October 11th, 2019

B2B Meets: Jae Joseph


More than an influencer or curator, Jae Joseph is a tastemaker in every sense of the word. From art to fashion to advertising, we sat down with Jae to discuss art, inspiration and culture. 


Jae Joseph

How did you start your career and get into curating?
I don’t consider myself to be a curator. I believe myself to be more of a “cultural producer”, from art to fashion and film. This path began in modelling and entertainment, then working in agencies, from public relations to advertising. Several key moments were significant to future me. I had mentors who were fashion editors, model agents, and gallery owners. I assume they all saw the same drive and determination in me and knew that I was creating a very niche career pathway for myself.

Your hands are in several different pots, how do you manage the work variety?
Managing the work variety comes from compartmentalizing your efforts, not letting one slip because you’re giving another one attention at that moment. It gives you the advantage of outsourcing talent and creatives to aid you in projects both on the planning and development end.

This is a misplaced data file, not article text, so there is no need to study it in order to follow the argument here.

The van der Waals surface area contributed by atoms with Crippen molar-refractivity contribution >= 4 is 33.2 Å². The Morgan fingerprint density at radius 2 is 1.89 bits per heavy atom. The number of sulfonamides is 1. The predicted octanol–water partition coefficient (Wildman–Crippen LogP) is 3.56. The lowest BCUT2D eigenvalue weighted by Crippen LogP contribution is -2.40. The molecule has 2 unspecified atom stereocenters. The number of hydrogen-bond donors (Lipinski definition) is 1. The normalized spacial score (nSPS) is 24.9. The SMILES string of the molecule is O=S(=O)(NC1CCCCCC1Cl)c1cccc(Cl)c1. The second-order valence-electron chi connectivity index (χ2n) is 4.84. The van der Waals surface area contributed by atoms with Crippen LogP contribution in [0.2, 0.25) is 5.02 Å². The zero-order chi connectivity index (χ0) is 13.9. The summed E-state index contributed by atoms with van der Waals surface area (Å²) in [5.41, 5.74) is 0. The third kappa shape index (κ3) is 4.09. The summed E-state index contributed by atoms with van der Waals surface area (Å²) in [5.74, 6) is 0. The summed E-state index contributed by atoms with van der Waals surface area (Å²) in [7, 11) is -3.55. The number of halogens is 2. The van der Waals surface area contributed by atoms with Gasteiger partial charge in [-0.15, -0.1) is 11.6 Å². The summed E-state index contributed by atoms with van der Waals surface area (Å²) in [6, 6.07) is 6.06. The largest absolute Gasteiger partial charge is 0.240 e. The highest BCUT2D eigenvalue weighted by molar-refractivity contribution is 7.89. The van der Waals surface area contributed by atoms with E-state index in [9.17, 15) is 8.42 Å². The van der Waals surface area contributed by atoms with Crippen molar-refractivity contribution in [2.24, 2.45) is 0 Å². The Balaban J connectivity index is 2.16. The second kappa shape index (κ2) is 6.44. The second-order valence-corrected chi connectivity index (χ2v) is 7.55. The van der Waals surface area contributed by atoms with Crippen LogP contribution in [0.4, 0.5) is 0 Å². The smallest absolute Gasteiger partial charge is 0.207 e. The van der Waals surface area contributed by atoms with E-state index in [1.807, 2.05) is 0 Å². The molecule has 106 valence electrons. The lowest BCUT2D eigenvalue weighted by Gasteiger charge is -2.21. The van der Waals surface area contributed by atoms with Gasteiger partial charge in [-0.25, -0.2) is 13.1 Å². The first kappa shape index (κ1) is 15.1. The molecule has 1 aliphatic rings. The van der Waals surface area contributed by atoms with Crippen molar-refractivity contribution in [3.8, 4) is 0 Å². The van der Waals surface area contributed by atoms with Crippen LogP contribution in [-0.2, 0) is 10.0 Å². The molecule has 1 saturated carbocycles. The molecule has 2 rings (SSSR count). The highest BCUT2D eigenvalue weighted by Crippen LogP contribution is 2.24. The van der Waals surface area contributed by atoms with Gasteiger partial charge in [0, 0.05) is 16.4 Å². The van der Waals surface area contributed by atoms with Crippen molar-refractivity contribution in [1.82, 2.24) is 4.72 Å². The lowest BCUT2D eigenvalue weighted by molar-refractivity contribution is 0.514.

You often make a point of differentiating yourself from an influencer, why is that?
I don’t consider myself an influencer I’m far too seasoned to adopt that term. I am a tastemaker this comes with experience and cache. These are ways of life I may have inherited from a group of thought leaders, family members, innovators and artist who had some sort of impact on my life any personal experiences. All of these experiences contribute to the many facets of myself; in the way that travel, the foods I eat, the music of choice playing in my home on a Saturday morning. These are things acquired, yet inspired by the calibre of people and places that I have been impressed and exposed too.

How do you see the curating landscape progressing? 
Humans want a more authentic experience, the fluff we are surrounded with daily is dying fast.

What art era is your favourite/inspires you the most?
The Black Era, the current era, the now, what’s trending and what could be able to influence the asses in a way which could permanently shift culture.

How do you think today’s culture with gender, politics has influenced art?
Black Art does just that, black art is fine art, it is contemporary, it is architectural, it is provocative, and its most certainly educational.

What is your favourite gallery in New York?
Anyone pushing the agenda to promote artist of colour with misappropriating the artist integrity or narrative.

What advice would you give to young artists?
Keep your ass in the studio and create the work, as many bodies of work that you can so that when the time comes you a solid catalogue.